No matter what Joe Lacob says, the Golden State Warriors will not be the lone carnivore unleashed in a slaughterhouse for the rest of time. They will stumble through booby traps planted by the Collective Bargaining Agreement, just like everybody else: Short contracts, an escalating cap, a flush marketplace, a system that increases payment as players age (with a supermax offer that’s atomic enough to make a team feel like it’s enduring nuclear fallout), and kidney punches from the luxury tax that may factor into the loss of key contributors across the organization are all designed to make sure a dynasty like this never happens again.
Those restrictions will affect every contender going forward, and after Golden State falls off, the resulting vacuum will be too large and expensive for any one team to fill by itself. We aren’t set up for parity, per se, but a more competitive aristocracy is around the corner. There will be super teams, sure—and always tankers who intentionally lag behind those that are valiantly obsessed with first-round elimination—but they’re more likely to cluster and be reasonably competitive amongst each other than filter into one overwhelming authority.
So far, the Warriors have navigated through this harsh environment and still hold a Saharan reach over every other team. They’re smart, realize the word “stagnant” means “coma” in NBA parlance, and have the momentum of a new stadium to help push them through understandably sluggish tendencies that will soon settle in, if they haven’t already. But decline will come. In between then and now, the Warriors are the Warriors for many reasons, but these two help define their status in a telling way: 1) Everybody wants to be them, 2) Being them is impossible.
About a dozen extraordinary events, some more coincidental than others, had to occur for Golden State to evolve into what it is in this financial climate. From Steph Curry, Klay Thompson, and Draymond Green falling where they did in the 2009, 2011, and 2012 drafts, to the front office not trading any part of this transcendent trio when presented with intriguing opportunities to do so, to Andre Iguodala saying “that sounds like a great idea!” when Steve Kerr asked him to come off the bench, to the cap spike aligning with the world's second-best player hitting free agency, to DeMarcus Cousins playing for the taxpayer mid-level exception, the path to three championships in four years is complicated, lucky, and unrepeatable in any form.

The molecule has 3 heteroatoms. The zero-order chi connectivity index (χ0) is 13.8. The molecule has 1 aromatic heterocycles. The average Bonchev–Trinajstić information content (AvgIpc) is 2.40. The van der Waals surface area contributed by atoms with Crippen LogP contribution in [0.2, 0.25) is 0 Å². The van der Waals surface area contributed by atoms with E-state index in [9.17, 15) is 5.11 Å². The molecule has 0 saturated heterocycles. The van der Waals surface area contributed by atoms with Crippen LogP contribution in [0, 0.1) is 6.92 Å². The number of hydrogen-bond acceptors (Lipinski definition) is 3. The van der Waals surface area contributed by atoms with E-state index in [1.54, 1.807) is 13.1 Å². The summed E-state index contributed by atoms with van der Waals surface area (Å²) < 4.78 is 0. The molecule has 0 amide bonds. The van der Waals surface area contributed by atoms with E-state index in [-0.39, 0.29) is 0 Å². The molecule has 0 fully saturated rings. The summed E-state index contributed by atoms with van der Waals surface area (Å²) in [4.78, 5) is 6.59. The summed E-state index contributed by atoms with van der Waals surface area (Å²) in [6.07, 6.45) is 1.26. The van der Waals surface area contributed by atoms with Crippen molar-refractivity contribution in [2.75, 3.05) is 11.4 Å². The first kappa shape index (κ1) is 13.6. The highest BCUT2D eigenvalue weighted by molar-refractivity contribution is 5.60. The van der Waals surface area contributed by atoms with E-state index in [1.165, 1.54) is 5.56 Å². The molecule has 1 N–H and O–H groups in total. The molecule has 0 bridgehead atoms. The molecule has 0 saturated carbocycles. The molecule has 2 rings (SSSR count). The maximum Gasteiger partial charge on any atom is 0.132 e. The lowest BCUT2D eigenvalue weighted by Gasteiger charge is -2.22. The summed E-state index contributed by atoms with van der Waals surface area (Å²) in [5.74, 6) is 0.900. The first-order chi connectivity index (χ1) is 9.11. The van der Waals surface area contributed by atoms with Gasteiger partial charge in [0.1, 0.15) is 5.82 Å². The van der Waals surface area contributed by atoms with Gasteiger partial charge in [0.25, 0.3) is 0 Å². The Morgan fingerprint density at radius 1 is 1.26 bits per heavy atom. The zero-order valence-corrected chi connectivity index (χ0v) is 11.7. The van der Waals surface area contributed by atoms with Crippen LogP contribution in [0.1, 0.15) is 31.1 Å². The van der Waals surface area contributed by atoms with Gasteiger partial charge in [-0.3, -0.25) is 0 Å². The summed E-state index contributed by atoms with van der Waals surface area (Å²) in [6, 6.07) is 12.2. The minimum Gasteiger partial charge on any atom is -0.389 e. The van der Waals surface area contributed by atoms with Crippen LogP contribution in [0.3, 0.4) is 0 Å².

Houston’s harsh summer illustrates just how treacherous life near the NBA’s summit is and will be for anyone who approaches it long after the Warriors are gone. The Rockets taught us that even/especially the best teams have to be comfortable with being uncomfortable, that nothing is more powerful or relevant in today’s league than the variability of summer, which often exists as a ruthless reset button.
For the closest thing to proof of this new landscape on the horizon, look no further than the Boston Celtics. Blessed with sober, wealthy, and reserved ownership; savvy, experienced front-office visionaries; unparalleled historical standing; astute coaching; and, to help them get where they currently are, more first-round picks than they knew what to do with, the Celtics have every ingredient to sustain championship contention and replace Golden State.
Multiple All-Stars who complement each other in obvious ways, rapidly developing studs who effortlessly blend into the modern game, and still more/better tradable assets than any team in the league make them prohibitive favorites to fill the void and stay there for a very long time. But even with an inflating salary cap, replicating Golden State’s model is just about impossible underneath a CBA that incentivizes change. They don't have that option, and because of it will face their own set of challenges.
Every summer is Jenga. Next July it's player options for Kyrie Irving and Al Horford and Terry Rozier's restricted free agency. One year later, Gordon Hayward might already be in his contract year while Jaylen Brown seeks a contract extension. Even in a world where millions of dollars can be earned through various means, don’t count on their young talent to take a hometown discount. And beyond money, this roster will compete against itself for touches, minutes, and shots. There are seven starters (at least) on next year’s team. Who will spit out Brad Stevens’s Kool-Aid first?
There's no time to breathe. One misstep can crush years of planning and progress. (Keep in mind, this is where one of the smartest, most aggressive, and confident franchises finds itself. Everybody has specific problems related to their own stakes.)
The Warriors are enjoying one of the most successful runs in league history, but such prolonged dominance is not unprecedented. Before them we had LeBron's Heat, Kobe's Lakers, Duncan's Spurs, Shaq's Lakers, Jordan's Bulls, Isiah's Pistons, Bird's Celtics, and Magic's Lakers. Uniformity was a key trait in all those journeys to the front of the line. Curry's Warriors are an evolution from that lineage.
But once they're finished, a league so overrun with talent—beneath a CBA designed to prevent a Warriors clone from bubbling to the surface and crush budding dynasties like a bug—will resemble a permanent Game of Thrones battle royal. Whether it’s between flat super teams or talent scatters across the league because the financial structure incentivizes high picks to stay where they were drafted, whoever makes it to the top will hardly be there long enough to plant a flag.
Dynasties have always been fragile, but the post-Warriors NBA will go out of its way to ensure they become extinct.